Thanks,
    p72



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    Re: overvoltage protection circuit - help needed!!!

    Quote Originally Posted by p72 View Post
    Hello KonstanU,
    Thank you for the help!!!

    If you don't mind could you please explain operation of the protection circuit in words?
    Thanks,
    p72
    Firstly, I need to notice that protection inside OpAmp is almost the same as circuit which we discussed .

    If input voltage is more than 5V then upper diode is in forward bias and voltage of signal line is restricted on the level 5V+Vdiode.
    If input voltage is less than 0V then low diode is in forward bias and voltage of signal line is restricted on the level 0V-Vdiode.
    if input voltage is in the range between 0V and 5V then both diodes are in reverse bias and do not conduct current.


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    Re: overvoltage protection circuit - help needed!!!

    Quote Originally Posted by KonstanU View Post
    Firstly, I need to notice that protection inside OpAmp is almost the same as circuit which we discussed .

    If input voltage is more than 5V then upper diode is in forward bias and voltage of signal line is restricted on the level 5V+Vdiode.
    If input voltage is less than 0V then low diode is in forward bias and voltage of signal line is restricted on the level 0V-Vdiode.
    if input voltage is in the range between 0V and 5V then both diodes are in reverse bias and do not conduct current.
    Last thing: - I have selected BAT85 as a schottky diode. Honestly speaking, I have taken reference from internet about this diode but I don't know the reason why I have selected this. Could you explain what are the parameters of the diode need to check for this circuit?



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    Re: overvoltage protection circuit - help needed!!!

    Quote Originally Posted by p72 View Post
    Last thing: - I have selected BAT85 as a schottky diode. Honestly speaking, I have taken reference from internet about this diode but I don't know the reason why I have selected this. Could you explain what are the parameters of the diode need to check for this circuit?
    So here is list of parameters which you must account for Shottky diode.
    1. Reverse voltage. At least 2 times more then supply voltage (5V*2 = 10V). You must have voltage margin and account also spike voltage in transient process.
    2. Current must be more then max. predicted current (if you have input signal 15V and R = 4.7k than Imax =2.2mA ). So take diode with Irat =5 or 10 mA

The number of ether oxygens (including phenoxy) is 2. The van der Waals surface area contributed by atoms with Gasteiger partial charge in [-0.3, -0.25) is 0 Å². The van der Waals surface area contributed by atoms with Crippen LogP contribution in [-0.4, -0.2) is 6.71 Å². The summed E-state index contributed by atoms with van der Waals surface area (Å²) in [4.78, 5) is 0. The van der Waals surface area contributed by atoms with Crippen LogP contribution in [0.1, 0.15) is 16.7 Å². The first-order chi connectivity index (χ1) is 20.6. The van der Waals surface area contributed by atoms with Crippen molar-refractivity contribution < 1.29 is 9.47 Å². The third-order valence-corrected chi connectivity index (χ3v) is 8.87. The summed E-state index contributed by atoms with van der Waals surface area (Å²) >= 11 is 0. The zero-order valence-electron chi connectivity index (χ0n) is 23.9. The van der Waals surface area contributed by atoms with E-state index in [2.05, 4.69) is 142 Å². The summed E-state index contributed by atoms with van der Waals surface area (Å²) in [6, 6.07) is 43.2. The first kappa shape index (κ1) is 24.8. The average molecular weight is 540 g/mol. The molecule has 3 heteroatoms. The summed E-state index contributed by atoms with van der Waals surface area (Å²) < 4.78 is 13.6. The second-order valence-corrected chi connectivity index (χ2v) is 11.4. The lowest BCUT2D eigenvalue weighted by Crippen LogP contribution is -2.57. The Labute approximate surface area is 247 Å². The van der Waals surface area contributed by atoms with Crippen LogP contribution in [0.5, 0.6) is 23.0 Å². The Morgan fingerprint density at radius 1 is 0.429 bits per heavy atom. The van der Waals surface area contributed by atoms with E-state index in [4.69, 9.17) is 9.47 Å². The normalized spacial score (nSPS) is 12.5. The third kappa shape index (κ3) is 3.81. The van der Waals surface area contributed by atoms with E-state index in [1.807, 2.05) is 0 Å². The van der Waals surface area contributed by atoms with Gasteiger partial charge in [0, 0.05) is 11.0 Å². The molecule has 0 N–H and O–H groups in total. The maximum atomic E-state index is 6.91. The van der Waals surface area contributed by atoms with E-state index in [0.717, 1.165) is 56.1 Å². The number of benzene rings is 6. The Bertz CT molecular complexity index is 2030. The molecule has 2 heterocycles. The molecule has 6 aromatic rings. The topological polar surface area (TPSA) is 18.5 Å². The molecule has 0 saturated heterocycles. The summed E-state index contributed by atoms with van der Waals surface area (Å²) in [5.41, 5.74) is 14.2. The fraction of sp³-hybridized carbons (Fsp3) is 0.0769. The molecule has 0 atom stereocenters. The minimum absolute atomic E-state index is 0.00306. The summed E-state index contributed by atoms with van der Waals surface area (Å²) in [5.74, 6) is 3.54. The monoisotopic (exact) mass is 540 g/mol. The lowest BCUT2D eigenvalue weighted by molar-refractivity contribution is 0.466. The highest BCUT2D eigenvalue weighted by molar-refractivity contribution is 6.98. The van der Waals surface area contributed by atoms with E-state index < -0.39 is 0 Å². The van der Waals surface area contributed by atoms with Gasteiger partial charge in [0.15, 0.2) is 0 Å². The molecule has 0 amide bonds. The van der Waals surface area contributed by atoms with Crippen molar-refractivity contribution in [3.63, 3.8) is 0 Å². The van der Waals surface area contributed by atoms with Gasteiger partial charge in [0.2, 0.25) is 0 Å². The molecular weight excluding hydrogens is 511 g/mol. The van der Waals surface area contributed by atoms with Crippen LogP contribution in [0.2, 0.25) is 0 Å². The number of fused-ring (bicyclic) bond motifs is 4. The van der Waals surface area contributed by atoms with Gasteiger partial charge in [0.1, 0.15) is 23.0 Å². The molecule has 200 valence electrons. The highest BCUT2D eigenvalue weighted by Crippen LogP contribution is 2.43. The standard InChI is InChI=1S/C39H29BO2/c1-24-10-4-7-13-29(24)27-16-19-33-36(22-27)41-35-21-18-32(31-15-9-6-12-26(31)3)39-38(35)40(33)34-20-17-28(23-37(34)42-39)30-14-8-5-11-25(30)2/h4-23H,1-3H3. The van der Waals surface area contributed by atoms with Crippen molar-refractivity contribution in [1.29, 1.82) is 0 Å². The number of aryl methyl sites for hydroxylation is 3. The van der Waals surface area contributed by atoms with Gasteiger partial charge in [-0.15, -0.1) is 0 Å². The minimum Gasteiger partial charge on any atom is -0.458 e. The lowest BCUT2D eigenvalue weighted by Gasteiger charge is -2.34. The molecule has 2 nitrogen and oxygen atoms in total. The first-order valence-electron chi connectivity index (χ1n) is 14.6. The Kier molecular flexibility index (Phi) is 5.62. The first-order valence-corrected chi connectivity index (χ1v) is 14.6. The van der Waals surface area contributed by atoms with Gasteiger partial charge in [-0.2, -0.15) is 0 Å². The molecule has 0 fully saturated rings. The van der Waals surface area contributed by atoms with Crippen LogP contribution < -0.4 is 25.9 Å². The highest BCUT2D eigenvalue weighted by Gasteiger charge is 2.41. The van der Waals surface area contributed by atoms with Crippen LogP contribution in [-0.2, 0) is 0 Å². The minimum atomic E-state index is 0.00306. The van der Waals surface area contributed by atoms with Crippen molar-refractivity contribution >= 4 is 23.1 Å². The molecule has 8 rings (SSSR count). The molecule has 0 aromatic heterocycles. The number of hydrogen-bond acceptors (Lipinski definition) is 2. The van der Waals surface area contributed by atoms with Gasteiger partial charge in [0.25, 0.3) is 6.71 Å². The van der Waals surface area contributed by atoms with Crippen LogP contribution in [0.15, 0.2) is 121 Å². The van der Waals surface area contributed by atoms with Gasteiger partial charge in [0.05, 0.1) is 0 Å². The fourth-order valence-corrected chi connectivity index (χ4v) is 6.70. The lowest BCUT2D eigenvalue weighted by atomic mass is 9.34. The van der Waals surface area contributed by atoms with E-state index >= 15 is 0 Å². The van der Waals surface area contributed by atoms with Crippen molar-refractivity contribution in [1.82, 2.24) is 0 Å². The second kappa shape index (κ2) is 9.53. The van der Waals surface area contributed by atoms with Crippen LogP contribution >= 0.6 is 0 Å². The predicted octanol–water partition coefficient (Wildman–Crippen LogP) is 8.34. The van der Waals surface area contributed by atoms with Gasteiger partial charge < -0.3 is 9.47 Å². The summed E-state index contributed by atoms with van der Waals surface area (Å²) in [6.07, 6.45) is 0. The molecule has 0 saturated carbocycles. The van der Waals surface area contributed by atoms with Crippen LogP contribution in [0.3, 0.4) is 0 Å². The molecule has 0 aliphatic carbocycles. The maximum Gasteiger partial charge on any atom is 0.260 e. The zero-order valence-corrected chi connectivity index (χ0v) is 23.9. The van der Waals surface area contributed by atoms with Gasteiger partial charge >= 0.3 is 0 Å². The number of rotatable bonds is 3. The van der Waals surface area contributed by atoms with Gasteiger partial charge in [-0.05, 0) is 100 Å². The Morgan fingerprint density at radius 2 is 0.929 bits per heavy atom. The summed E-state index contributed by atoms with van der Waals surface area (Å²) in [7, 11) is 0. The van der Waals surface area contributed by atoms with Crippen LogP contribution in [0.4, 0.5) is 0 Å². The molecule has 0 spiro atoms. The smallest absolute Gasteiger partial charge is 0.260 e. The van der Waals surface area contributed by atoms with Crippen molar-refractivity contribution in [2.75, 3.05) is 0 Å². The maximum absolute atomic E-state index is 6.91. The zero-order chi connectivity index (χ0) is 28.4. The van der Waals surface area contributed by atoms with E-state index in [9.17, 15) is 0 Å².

3. Calculate power dissipation and temperature rise. For BAT85 Vdrop = 0.1V (Tamb = 85C) and Ploss = Vdrop * Imax = 0.1 * 0.0022 = 0.22mW. Tj = Tamb + Ploss *Rth = 85 + 0.00022*320 = 85.7C. It is very good.
    4. Delay line is t = 2.2*R*(2*Cd) = 2.2 * 4.7k*(2*8pF) = 160 nS.

    I would suggest to use BAS40-04. It is dual diode.

    And I forgot to ask you, what is general consumption of your scheme? Is it more then 2.2mA or not?


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    Re: overvoltage protection circuit - help needed!!!

    KonstanU,

    This is 4-20mA input circuit so mostly, consumption should be around this range.
    Thanks a lot for the suggestion.



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    Re: overvoltage protection circuit - help needed!!!

    Quote Originally Posted by KonstanU View Post
    So here is list of parameters which you must account for Shottky diode.
    1. Reverse voltage. At least 2 times more then supply voltage (5V*2 = 10V). You must have voltage margin and account also spike voltage in transient process.
    2. Current must be more then max. predicted current (if you have input signal 15V and R = 4.7k than Imax =2.2mA ). So take diode with Irat =5 or 10 mA
    3. Calculate power dissipation and temperature rise. For BAT85 Vdrop = 0.1V (Tamb = 85C) and Ploss = Vdrop * Imax = 0.1 * 0.0022 = 0.22mW. Tj = Tamb + Ploss *Rth = 85 + 0.00022*320 = 85.7C. It is very good.
    4. Delay line is t = 2.2*R*(2*Cd) = 2.2 * 4.7k*(2*8pF) = 160 nS.

    I would suggest to use BAS40-04. It is dual diode.

    And I forgot to ask you, what is general consumption of your scheme? Is it more then 2.2mA or not?
    Hi KonstanU,
    just wondering one thing about the circuit- Can this circuit(BAS40-04) also protect from "reverse polarity" connection on input? (Incase, if someone connected incorrect wires that is reverse wires.)

    Thank you,
    p72



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  15. #15
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    Re: overvoltage protection circuit - help needed!!!

    Yes it will protect.
    As I wrote before, input signal less then -0.3V will be restricted.
    I suggest you simulate circuit in LTSpice.
    I believe, I have given to you comprehensive answer with respect to your topic.

    With best regards,
    Kostiantyn Ulitskyi



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    Re: overvoltage protection circuit - help needed!!!

    addition to what konsanU said, connect a resistor to the non inverting part of OPAMP and put one capacitor paralel to that resistor. try to calculate the over shoot time and use Tau=RC equation


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    Re: overvoltage protection circuit - help needed!!!

    Quote Originally Posted by KonstanU View Post
    Yes it will protect.
    As I wrote before, input signal less then -0.3V will be restricted.
    I suggest you simulate circuit in LTSpice.
    I believe, I have given to you comprehensive answer with respect to your topic.

    With best regards,
    Kostiantyn Ulitskyi
    Yes, You have given me all answers which I wanted. I am really glad that we met here and you helped me.
    Keep in touch for any analog discussion.

    Thanks again!!!!!!
    p72